Kelly said the $10 million "seems like a modest investment."
Henderson asked if the $10 million could come from the city's capital budget.
Freeman said that could potentially take place, and it could be done over more than one year.
Last month, city and county officials said they expect the cost of constructing the stadium will be about $120 million, an increase over the $80 million estimate from the summer of 2022.
But officials said earlier this week that a new $120 million ballpark will cost taxpayers less than anticipated.
While officials have not yet settled on a guaranteed maximum price for the multiuse stadium, they have determined any costs that exceed $112 million will be absorbed by Hardball Capital, the owner of the team, and Perimeter Properties, owner of the land.
Officials said the new deal has reduced the public's exposure in the project from $120 million to $112 million, and the private partners will now pay any cost over $112 million. Additionally, the team will provide the $3 million of cash up front to fund construction.
Officials intend to fund construction of the stadium through two borrowings. One is an $80 million bond issuance by the city-county sports authority. The other is a $32 million private loan by the Lookouts and Perimeter Properties, which would be paid back by additional tax money generated by the project using a special tax district. The Lookouts also are paying $1 million annual lease payments.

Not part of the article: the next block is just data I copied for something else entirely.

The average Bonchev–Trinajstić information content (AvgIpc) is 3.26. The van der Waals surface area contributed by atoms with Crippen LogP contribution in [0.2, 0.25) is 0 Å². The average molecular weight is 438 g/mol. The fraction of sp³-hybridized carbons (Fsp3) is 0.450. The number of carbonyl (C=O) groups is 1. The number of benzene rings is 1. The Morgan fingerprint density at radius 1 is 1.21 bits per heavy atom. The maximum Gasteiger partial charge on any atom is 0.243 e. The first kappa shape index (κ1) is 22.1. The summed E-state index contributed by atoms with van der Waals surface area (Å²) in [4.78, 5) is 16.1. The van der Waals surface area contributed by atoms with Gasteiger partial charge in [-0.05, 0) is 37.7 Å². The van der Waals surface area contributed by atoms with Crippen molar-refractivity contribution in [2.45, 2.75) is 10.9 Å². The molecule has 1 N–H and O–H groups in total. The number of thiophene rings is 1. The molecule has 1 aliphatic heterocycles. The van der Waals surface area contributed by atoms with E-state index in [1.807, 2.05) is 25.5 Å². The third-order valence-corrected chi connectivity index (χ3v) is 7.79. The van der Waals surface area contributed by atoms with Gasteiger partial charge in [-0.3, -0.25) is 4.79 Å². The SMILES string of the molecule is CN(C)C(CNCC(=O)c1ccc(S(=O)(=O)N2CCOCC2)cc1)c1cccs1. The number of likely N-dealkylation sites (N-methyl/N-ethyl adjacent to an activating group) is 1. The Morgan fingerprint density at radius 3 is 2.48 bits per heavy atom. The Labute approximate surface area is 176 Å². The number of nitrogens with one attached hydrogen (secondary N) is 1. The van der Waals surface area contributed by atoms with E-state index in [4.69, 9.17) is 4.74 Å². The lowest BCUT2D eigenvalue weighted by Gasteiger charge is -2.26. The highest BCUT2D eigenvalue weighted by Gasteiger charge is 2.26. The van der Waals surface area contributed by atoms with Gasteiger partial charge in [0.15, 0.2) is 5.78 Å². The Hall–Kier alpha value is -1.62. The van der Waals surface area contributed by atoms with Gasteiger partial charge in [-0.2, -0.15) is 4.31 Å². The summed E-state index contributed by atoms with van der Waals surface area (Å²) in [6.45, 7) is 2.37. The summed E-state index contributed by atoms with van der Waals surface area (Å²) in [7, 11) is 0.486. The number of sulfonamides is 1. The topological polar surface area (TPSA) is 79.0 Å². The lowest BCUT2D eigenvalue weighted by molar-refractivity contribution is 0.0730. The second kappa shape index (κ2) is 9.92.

Through the type of special tax district being used for the project, officials typically use new property tax revenue generated by development in a defined area to fund costs like infrastructure. It's a tool reserved for blighted areas. Locally, any new tax revenue generated for education continues to flow unabated to schools.
In this case, future taxpayer money would fund a significant portion of the Lookouts stadium cost, but it will only come from property taxes paid by property owners within the 470-acre tax district and sales tax collected on concessions and other purchases in the new stadium.
Hamilton County Mayor Weston Wamp has said the proposed new deal that could be taken up next week by city and county officials barely improves "this boondoggle."
Wamp said at a public meeting last week that "taxpayers at this juncture have all the leverage."